December 24, 2013

Why Exactly Did She Give Me That?

Writing about web page http://ideas.repec.org/s/eee/givchp.html

It's sometimes suggested that festivals of giving and receiving challenge the theoretical foundations of mainstream economics. Not so. Christmas is a challenge, but it isn't abstract or theoretical; it's empirical and deeply personal.

How would Christmas be a theoretical challenge to economics? Most economists build their models on rational actors that pursue self-interest. I give you a gift. If my giving benefits you at my own expense, does giving undermine the axioms of the model? Not really. There are many ways to interpret giving in terms of rational choice. Here's a few.

  • Love. I love you, so my utility internalizes yours. If my gift makes you happy, I'm happy too.
  • Commitment. I signal my commitment to you by giving you an expensive gift. If you accept my commitment, we can do things together (like rearing a family) that we couldn't do separately.
  • Competition. I compete for your affection by displaying my surplus resources. By making you a gift more expensive than any my rivals can afford, I can win the contest.
  • Signalling. By selecting particular gifts (or store vouchers), rather than money, we signal particular types of affective relationships. Some gifts are considered romantic, and other utilitarian. When exchanges match, your position in my world is confirmed; when they are discrepant (you give me perfume, I give you a scrubbing brush) it is undermined. Either way, I learn something useful.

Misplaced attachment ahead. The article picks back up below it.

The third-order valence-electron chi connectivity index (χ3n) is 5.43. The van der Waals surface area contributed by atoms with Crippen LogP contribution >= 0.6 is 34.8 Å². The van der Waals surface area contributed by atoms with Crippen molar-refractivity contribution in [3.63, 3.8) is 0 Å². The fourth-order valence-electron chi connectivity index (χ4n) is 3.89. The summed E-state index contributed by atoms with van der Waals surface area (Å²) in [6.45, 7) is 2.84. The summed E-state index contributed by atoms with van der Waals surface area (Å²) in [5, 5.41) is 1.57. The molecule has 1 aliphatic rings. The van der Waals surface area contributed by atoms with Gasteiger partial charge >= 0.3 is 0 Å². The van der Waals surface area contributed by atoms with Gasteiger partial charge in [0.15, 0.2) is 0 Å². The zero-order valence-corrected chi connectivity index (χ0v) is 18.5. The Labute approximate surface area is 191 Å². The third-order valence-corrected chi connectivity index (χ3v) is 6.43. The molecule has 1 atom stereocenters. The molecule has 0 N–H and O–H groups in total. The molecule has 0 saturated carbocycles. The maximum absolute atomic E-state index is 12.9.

• To create an obligation (as Sheldon says in The Big Bang Theory, "You haven't given me a gift, you've given me an obligation"). I make you a gift, in return for which I will call in a favour at a time of my choosing.

These are a few possible explanations of giving and receving in general. One might also want to explain festivals of giving and receiving when everyone does it together:

  • Herding. I gain utility from doing what everyone else does. If everyone else is giving and receiving, I'm happy to feel part of it by doing the same. (Not everyone is like this; a minority will gain utility from standing aside.)
  • Coordination. It's more fun if we all do it at the same time; also, devoting a few days each year to systematic giving may reduce the chances of anyone being left out of our circles of commitment and obligation by mistake.

In other words, relatively simple extensions of the basic economic model based on rational individual choice can easily support explanations of giving, including festivals of giving and receiving. So the challenge of Christmas is not theoretical; it's not hard to explain the general phenomenon. The challenge is to explain giving in particular: For any specific gift, which is it, of these (or many other) possible explanations that applies?

Christmas is a challenge for everyone, not just for economists. Tomorrow, as you sit amidst the wrapping paper, ask yourself: Now, why exactly did she give me that?

Merry Christmas!


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I am a professor in the Department of Economics at the University of Warwick. I am also a research associate of Warwick’s Centre on Competitive Advantage in the Global Economy, and of the Centre for Russian, European, and Eurasian Studies at the University of Birmingham. My research is on Russian and international economic history; I am interested in economic aspects of bureaucracy, dictatorship, defence, and warfare. My most recent book is One Day We Will Live Without Fear: Everyday Lives Under the Soviet Police State (Hoover Institution Press, 2016).



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